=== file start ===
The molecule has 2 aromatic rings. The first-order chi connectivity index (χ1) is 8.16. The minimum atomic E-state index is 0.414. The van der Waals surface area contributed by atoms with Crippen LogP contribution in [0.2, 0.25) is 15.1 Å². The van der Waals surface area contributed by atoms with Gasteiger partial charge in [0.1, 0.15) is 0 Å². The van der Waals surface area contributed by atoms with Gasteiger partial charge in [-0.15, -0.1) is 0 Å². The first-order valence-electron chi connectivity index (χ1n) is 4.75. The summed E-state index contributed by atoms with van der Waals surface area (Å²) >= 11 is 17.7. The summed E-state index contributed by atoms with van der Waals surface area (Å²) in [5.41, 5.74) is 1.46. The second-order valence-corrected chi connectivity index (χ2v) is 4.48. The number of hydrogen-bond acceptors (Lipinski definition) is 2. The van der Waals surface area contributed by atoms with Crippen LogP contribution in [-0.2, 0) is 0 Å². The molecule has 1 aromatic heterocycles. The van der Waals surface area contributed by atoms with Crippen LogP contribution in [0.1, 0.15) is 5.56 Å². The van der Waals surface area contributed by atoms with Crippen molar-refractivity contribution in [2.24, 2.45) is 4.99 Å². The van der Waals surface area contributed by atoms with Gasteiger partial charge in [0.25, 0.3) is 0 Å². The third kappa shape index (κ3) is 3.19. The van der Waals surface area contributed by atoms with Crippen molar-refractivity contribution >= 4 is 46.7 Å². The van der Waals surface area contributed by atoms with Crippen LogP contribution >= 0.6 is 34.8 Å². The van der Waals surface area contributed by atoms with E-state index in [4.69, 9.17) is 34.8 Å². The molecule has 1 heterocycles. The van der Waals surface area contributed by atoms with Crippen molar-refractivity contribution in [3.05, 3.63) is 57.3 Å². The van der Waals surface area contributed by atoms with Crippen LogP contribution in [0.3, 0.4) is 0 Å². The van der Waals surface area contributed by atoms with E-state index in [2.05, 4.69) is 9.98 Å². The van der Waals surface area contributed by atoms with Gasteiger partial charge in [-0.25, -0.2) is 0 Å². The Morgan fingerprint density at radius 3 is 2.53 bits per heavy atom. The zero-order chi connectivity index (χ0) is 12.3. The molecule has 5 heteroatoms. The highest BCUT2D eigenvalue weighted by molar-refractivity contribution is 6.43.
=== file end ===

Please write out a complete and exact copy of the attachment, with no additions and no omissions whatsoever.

The molecule has 2 aromatic rings. The first-order chi connectivity index (χ1) is 8.16. The minimum atomic E-state index is 0.414. The van der Waals surface area contributed by atoms with Crippen LogP contribution in [0.2, 0.25) is 15.1 Å². The van der Waals surface area contributed by atoms with Gasteiger partial charge in [0.1, 0.15) is 0 Å². The van der Waals surface area contributed by atoms with Gasteiger partial charge in [-0.15, -0.1) is 0 Å². The first-order valence-electron chi connectivity index (χ1n) is 4.75. The summed E-state index contributed by atoms with van der Waals surface area (Å²) >= 11 is 17.7. The summed E-state index contributed by atoms with van der Waals surface area (Å²) in [5.41, 5.74) is 1.46. The second-order valence-corrected chi connectivity index (χ2v) is 4.48. The number of hydrogen-bond acceptors (Lipinski definition) is 2. The van der Waals surface area contributed by atoms with Crippen LogP contribution in [-0.2, 0) is 0 Å². The molecule has 1 aromatic heterocycles. The van der Waals surface area contributed by atoms with Crippen LogP contribution in [0.1, 0.15) is 5.56 Å². The van der Waals surface area contributed by atoms with Crippen molar-refractivity contribution in [2.24, 2.45) is 4.99 Å². The van der Waals surface area contributed by atoms with Gasteiger partial charge in [0.25, 0.3) is 0 Å². The third kappa shape index (κ3) is 3.19. The van der Waals surface area contributed by atoms with Crippen molar-refractivity contribution >= 4 is 46.7 Å². The van der Waals surface area contributed by atoms with Crippen LogP contribution >= 0.6 is 34.8 Å². The van der Waals surface area contributed by atoms with E-state index in [4.69, 9.17) is 34.8 Å². The molecule has 1 heterocycles. The van der Waals surface area contributed by atoms with Crippen molar-refractivity contribution in [3.05, 3.63) is 57.3 Å². The van der Waals surface area contributed by atoms with Crippen LogP contribution in [0.3, 0.4) is 0 Å². The van der Waals surface area contributed by atoms with E-state index in [2.05, 4.69) is 9.98 Å². The van der Waals surface area contributed by atoms with Gasteiger partial charge in [-0.25, -0.2) is 0 Å². The Morgan fingerprint density at radius 3 is 2.53 bits per heavy atom. The zero-order chi connectivity index (χ0) is 12.3. The molecule has 5 heteroatoms. The highest BCUT2D eigenvalue weighted by molar-refractivity contribution is 6.43.